We have all met horses that stand out. Santos is like that. He was a Heeler and he was very good at his job. He was an alternate for the National Heeler competition and he won a lot of money on his way to the Nationals. One day, when letting a friend’s son of Santos’ owner ride to experience the feel of a wonderful horse, the boy did exactly what he was told not to do: he put Santos into a deep slide stop without his slide boots. In one moment, Santos was injured irreparably. A lot of time and money went into trying to help Santos comeback. But the injury maimed Santos and he would not recover.
That’s how Santos came to me. He was donated to our non-profit Equine Assisted Psychotherapy (EAP) program. It was clear from the beginning he was not happy. Everyone that stepped in the arena said the same thing “That horse is depressed.” Well who could blame him? He had lost his herd, his job, his leader, and his home.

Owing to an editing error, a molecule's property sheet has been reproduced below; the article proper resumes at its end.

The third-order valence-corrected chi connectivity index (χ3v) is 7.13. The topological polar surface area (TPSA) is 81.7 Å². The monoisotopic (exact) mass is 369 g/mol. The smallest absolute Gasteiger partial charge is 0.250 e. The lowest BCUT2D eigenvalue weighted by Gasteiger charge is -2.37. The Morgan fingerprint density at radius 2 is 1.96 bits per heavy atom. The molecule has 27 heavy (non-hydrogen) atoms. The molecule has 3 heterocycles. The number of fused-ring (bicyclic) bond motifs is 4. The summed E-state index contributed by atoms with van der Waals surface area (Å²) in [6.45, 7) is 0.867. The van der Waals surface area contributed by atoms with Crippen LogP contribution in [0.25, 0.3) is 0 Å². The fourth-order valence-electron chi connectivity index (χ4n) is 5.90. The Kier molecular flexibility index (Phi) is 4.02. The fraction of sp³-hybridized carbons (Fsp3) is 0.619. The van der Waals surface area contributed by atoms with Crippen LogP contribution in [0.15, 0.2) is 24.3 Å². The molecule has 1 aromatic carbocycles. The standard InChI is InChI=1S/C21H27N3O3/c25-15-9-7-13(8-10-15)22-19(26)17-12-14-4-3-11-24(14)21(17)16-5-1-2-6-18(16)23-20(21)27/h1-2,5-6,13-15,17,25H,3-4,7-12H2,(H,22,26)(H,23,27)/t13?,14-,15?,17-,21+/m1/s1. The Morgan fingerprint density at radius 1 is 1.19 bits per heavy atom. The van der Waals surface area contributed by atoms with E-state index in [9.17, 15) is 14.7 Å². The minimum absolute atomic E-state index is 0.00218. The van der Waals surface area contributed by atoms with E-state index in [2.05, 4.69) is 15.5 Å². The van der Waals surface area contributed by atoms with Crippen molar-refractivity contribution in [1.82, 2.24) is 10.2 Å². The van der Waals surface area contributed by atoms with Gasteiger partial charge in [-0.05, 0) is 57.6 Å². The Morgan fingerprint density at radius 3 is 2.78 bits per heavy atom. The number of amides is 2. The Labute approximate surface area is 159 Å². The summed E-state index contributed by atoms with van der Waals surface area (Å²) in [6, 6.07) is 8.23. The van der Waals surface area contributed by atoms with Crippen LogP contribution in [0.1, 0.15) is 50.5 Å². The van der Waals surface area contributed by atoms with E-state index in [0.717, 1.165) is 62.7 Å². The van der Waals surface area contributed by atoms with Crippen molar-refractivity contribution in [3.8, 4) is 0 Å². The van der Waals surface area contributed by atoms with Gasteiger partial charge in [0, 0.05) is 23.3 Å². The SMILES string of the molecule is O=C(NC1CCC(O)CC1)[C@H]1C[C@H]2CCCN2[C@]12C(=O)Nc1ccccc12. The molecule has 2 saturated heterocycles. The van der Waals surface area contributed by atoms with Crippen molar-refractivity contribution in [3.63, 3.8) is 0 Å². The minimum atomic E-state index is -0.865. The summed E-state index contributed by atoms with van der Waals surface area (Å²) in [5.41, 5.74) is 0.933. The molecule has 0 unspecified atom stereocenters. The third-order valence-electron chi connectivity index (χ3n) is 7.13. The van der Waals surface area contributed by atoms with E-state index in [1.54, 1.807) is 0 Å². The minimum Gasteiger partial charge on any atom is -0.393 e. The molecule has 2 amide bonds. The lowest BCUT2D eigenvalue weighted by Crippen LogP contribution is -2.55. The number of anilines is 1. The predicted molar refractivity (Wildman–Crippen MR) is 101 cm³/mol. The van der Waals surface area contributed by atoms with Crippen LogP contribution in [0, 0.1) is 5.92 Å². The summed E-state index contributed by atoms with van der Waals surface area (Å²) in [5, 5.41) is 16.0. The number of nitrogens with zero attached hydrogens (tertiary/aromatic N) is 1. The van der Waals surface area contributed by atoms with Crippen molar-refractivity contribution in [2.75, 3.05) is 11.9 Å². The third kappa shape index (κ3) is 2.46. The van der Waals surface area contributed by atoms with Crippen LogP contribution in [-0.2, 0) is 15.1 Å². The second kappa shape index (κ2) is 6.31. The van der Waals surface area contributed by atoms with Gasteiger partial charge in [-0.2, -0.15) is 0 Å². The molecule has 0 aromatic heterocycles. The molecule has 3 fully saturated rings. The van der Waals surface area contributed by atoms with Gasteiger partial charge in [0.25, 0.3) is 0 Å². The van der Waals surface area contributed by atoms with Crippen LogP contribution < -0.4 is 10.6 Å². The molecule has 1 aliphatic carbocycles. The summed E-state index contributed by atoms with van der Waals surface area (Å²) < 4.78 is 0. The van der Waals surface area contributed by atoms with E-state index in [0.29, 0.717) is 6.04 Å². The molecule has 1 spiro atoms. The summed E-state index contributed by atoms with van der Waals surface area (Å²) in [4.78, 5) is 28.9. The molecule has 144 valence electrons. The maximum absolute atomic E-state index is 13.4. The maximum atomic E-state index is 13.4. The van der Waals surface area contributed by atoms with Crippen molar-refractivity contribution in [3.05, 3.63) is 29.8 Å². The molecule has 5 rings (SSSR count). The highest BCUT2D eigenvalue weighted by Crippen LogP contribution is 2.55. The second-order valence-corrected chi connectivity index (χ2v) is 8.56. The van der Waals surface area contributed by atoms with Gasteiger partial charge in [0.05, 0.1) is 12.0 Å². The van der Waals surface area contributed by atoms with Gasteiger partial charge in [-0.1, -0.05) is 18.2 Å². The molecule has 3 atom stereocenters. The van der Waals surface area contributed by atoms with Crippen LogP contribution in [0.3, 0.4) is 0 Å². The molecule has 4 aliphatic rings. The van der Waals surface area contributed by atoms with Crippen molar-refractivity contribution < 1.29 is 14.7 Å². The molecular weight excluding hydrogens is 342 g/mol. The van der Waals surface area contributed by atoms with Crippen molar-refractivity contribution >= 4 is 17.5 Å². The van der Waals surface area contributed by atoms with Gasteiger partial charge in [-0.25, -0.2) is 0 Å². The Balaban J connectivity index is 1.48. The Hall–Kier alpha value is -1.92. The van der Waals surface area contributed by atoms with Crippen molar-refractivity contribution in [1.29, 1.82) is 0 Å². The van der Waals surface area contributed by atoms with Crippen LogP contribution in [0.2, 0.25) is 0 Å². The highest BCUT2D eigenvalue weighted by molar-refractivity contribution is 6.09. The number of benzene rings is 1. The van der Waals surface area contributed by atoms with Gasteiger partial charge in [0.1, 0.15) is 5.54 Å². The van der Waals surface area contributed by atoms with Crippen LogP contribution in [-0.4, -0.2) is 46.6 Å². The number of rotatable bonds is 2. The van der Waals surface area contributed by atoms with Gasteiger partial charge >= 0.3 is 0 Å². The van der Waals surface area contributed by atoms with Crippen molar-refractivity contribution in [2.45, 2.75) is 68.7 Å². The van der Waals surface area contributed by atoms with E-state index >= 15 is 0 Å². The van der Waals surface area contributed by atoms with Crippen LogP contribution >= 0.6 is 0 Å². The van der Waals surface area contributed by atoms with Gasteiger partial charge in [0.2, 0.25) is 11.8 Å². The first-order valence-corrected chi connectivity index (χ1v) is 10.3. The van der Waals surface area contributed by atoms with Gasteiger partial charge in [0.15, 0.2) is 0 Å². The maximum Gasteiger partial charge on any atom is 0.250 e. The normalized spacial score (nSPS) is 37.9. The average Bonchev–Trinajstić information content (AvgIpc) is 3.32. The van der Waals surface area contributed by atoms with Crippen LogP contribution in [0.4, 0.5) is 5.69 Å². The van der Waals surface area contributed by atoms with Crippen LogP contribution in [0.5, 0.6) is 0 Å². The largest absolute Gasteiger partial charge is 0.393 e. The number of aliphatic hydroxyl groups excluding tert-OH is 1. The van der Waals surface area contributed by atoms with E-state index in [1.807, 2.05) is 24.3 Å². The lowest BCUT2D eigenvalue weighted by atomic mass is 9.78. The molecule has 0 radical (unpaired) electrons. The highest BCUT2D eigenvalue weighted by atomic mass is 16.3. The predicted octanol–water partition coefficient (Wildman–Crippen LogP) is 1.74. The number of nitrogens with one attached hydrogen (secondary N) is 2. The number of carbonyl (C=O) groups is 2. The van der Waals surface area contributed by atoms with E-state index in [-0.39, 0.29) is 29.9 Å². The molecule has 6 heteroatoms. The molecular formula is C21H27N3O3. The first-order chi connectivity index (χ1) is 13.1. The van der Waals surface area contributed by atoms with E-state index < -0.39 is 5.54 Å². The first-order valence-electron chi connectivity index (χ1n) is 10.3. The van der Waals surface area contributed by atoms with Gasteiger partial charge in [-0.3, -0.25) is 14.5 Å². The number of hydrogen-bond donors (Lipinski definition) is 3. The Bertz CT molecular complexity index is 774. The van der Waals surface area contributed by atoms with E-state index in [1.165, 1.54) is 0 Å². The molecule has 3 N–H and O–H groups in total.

Then we got Murphy. Santos isn’t depressed anymore. Everywhere he goes, Murphy goes. They eat together, sleep together. Often when we walk up to turnout, Murphy is standing under Santos for shade. When Santos is chosen as an EAP partner, Murphy runs along side of him. Yesterday, Murphy ran circles around Santos for 3o minutes while Santos was ridden by a handicapped client. No one says Santos is depressed any more. Now when we speak about Santos we say “He was a Heeler who became a Healer.”
Jolene Greene – Jolene Greene is a member of Team Redmond, and runs an Equine Assisted Therapy program in Jordan, Utah. Jolene has 9 horses including Murphy, the miniature donkey